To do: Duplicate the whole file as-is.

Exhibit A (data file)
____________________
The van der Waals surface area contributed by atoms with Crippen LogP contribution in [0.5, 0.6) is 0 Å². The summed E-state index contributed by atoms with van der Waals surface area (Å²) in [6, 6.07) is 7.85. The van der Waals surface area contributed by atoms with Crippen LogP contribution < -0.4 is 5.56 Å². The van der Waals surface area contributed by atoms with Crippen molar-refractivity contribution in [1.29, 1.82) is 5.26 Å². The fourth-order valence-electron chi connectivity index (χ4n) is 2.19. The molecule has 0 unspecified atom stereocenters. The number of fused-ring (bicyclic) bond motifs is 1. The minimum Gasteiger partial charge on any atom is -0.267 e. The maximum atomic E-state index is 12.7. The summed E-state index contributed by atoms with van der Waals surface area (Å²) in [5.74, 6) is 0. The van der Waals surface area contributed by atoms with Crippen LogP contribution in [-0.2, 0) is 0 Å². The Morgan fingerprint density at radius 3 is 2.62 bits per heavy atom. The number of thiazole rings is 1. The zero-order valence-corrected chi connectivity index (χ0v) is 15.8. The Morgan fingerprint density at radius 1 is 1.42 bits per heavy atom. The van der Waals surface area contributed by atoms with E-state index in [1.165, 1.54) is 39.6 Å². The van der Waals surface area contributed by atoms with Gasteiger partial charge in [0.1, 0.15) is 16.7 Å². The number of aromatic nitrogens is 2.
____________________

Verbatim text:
The van der Waals surface area contributed by atoms with Crippen LogP contribution in [0.5, 0.6) is 0 Å². The summed E-state index contributed by atoms with van der Waals surface area (Å²) in [6, 6.07) is 7.85. The van der Waals surface area contributed by atoms with Crippen LogP contribution < -0.4 is 5.56 Å². The van der Waals surface area contributed by atoms with Crippen molar-refractivity contribution in [1.29, 1.82) is 5.26 Å². The fourth-order valence-electron chi connectivity index (χ4n) is 2.19. The molecule has 0 unspecified atom stereocenters. The number of fused-ring (bicyclic) bond motifs is 1. The minimum Gasteiger partial charge on any atom is -0.267 e. The maximum atomic E-state index is 12.7. The summed E-state index contributed by atoms with van der Waals surface area (Å²) in [5.74, 6) is 0. The van der Waals surface area contributed by atoms with Crippen LogP contribution in [-0.2, 0) is 0 Å². The Morgan fingerprint density at radius 3 is 2.62 bits per heavy atom. The number of thiazole rings is 1. The zero-order valence-corrected chi connectivity index (χ0v) is 15.8. The Morgan fingerprint density at radius 1 is 1.42 bits per heavy atom. The van der Waals surface area contributed by atoms with E-state index in [1.165, 1.54) is 39.6 Å². The van der Waals surface area contributed by atoms with Gasteiger partial charge in [0.1, 0.15) is 16.7 Å². The number of aromatic nitrogens is 2.